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Regional Economic Impacts
The economic contribution/impact of the seafood industry to the overall economy in the Northeast extends well beyond simply measuring the employment, income, and dockside sales of commercial harvesting activities. Value-added businesses that distribute and process seafood and retail-level establishments that sell seafood also contribute to the economy’s employment and income base. Additionally, beyond these direct effects are the indirect effects that result through intersectoral linkages to non-fisheries sectors in the Northeast. Read more >>
For example, seafood processors purchase goods and services to maintain and operate their facilities, while businesses that provide the goods and services must purchase inputs from their suppliers in order to conduct these transactions. In turn, these suppliers must purchase inputs from their own suppliers, triggering a whole series of additional indirect multiplier effects. This cascading series of industry-to-industry multiplier effects and the cycle of consumption spending induced by all the incomes generated in these economic activities, contributes to the economy’s employment and income base and continues until all of the multiplier effects are derived from outside the Northeast region.
The National Environmental Policy Act (NEPA), Executive Order 12866, and National Standard 8 of the Sustainable Fisheries Act require federal regulators to consider the impacts on businesses that are directly and indirectly affected by proposed management actions. Read more >>
The scope of most economic analyses of management actions in the Northeast Region has been limited to analysis of impacts on directly affected businesses and the preparation of benefit/cost analysis which have a national perspective. While assessments of distributional effects are generally included in a Social Impact Assessment (SIA), the focus of an SIA is on the social implications of a management action on fishermen, fishing families, and social networks in a community. This means that much of the discussion of the implications of management actions on the larger fishing-related and regional economy is left for vetting in public hearings.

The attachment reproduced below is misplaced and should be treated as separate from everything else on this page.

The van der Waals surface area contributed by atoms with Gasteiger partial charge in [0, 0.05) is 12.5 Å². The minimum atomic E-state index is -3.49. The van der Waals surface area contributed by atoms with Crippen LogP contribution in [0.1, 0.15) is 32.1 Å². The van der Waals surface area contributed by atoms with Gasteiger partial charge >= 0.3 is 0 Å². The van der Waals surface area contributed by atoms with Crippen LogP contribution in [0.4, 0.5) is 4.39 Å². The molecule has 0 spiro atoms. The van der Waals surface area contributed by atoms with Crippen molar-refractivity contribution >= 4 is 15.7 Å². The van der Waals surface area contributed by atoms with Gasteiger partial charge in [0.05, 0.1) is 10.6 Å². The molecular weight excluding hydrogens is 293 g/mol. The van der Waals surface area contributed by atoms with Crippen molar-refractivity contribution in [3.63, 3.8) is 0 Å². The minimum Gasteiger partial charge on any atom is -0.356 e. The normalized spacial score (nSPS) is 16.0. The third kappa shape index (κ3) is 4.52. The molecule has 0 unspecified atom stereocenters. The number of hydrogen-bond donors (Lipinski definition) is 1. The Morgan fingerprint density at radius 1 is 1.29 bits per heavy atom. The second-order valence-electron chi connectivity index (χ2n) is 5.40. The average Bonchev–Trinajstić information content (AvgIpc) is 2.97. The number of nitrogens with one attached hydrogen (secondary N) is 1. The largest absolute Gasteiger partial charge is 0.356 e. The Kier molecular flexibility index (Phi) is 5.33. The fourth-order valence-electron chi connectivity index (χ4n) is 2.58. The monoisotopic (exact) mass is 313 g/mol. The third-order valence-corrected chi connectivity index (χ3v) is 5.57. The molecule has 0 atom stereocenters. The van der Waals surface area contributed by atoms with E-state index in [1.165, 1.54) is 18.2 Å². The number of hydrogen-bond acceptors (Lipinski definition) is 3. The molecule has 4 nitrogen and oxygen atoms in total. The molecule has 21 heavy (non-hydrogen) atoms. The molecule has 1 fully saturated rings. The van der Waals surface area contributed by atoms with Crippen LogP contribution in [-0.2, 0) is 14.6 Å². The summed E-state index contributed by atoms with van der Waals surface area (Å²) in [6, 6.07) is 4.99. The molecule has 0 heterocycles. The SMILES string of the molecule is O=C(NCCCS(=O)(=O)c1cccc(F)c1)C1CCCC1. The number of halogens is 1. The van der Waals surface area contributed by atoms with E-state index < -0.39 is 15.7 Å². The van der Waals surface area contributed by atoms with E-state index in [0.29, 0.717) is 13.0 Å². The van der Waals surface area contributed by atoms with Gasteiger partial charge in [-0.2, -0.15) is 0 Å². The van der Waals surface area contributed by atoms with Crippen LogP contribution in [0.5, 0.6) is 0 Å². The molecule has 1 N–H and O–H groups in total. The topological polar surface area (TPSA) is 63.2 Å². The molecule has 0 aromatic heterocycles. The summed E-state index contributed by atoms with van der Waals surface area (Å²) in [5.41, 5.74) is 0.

An analytical framework known as regional input-output analysis can be used to measure multiplier effects and thus the total economic impact of proposed fishery management action on an overall regional economy. Read more >>
The input-output modeling approach provides a snapshot of the universe of linkages between the economic sectors of an economy and is generally described as a static general equilibrium approach to quantitative economic analysis. The IMPLAN Pro system has considerable appeal due to its extensive use in practical applications and its readily available support literature. Further, since the conceptual basis for input-output methodology is quite intuitive, the results of impact assessments can be readily explained to fishery managers and the Public.
Regional economic impact assessments of marine recreational fisheries are also conducted by SSB economists. Assessments focus on revealing how anglers’ expenditures contribute to economic activity in the Northeast region and how changes in anglers’ expenditures affect regional economies within the Northeast region.